Rev. Nate Walker has issued a challenge to folks to practice the new ethical eating resolution of the Unitarian Universalist Association by, if one already does not live on a food assistance program, living within that budget monthly and follow the resolution text. Okay, I agree that's a practice in empathy. But that only works if you also present yourself with the same limitations in shopping that many people living on food assistance also have. Food assistance programs are also needed for many folks living with social security disbursements, because of their limited ssi & ssdi (another unethical situation – how is it that “social security” doesn’t allow for a minimal standard of living in accordance with basic human dignity?). If you live with food restrictions, too, don't forget you don't get off them during this little project. For those of you who live without them, add two months of trying to eat a gluten-free, corn-free, nightshade-free diet to your ethical eating by food assistance limitations practice.
In my state of Florida, there are total asset limits on certain categories of $2000 in total assets. Really? That can mean no personal vehicle, or being required to live in an area where access to high quality, relatively lower cost food is very limited.
So if you take this on as a practice in empathy, don’t forget a month where you only do your grocery shopping after being exhausted, waiting for someone to pick you up who gives you a four-hour window to show and then arrives ninety minutes after that window and can only give you about fifteen minutes less time than you really need.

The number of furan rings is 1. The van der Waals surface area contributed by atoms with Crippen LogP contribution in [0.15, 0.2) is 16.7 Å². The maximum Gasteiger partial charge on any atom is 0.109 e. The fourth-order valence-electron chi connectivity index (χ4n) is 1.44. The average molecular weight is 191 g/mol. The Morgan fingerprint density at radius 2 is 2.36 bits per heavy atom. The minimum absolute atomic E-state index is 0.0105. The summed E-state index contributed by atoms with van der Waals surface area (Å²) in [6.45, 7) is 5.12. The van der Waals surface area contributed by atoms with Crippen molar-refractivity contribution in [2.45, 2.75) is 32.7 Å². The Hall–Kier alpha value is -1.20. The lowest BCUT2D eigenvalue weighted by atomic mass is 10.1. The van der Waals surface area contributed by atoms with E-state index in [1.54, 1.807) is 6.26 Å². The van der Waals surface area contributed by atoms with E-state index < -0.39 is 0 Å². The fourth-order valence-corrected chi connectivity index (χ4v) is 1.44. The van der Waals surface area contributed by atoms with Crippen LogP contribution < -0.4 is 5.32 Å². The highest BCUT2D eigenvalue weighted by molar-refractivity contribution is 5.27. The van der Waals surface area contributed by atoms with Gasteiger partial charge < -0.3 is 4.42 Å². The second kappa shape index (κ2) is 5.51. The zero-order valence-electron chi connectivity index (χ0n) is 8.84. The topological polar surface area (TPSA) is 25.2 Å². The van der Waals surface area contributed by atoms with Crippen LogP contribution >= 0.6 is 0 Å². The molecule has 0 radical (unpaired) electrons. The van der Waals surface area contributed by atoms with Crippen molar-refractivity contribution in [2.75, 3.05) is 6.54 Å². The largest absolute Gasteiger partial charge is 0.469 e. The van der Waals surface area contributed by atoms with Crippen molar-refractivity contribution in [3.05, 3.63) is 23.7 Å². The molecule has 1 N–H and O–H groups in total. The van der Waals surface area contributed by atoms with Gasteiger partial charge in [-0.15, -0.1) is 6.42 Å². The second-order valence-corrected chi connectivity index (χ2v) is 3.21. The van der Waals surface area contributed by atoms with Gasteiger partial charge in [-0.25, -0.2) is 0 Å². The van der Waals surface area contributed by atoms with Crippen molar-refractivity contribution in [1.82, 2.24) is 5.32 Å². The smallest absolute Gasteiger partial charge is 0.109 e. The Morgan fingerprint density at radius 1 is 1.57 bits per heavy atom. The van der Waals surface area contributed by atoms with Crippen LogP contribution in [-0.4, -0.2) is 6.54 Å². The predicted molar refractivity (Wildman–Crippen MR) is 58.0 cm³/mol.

Another month make sure you only travel to the grocery for your lowest income area (because you might not live there if you’re taking on this practice voluntarily), by public transportation, after you’ve worked 14 hours.
Go shop with your neighbors who gets by on food assistance, every week for a year. When you get tired of doing it, add an extra month to your practice. I've never met anyone who chose to live by these restrictions who didn't take it on as a religious vow of solidarity, so let me say there's still a sense of safety when you know you can, if you choose to break your vow, go on out and eat.
No growing extra food if the average person with food assistance in your community wouldn’t live some place they can grow extra food or have the time in the day or have access to the traditions and skills or have the physical ability to toil in growing additional food.
Then, try to participate in some of the congregational events many communities have, like potluck lunches where each participant is expected to bring enough extra food for twenty people. Take that out of your food assistance budget. Do it for at least a year, then decide how well the Unitarian Universalist Association’s General Assembly actually listened to people sharing hard realities of their lives.
The General Assembly delegates were so intent on making one’s own personal points to support this, we didn’t actually pay deep attention to part of our people. Doing so violated our own theological commitments to leave no one behind, to honor one humanity and one world. An ethical community will be one that seeks from here forward to address that privilege and practice a truly ethical eating – that makes sure no one goes hungry or has daily fear about where, when, and what the next meal is going to be.
Don't let your assumptions take the cake.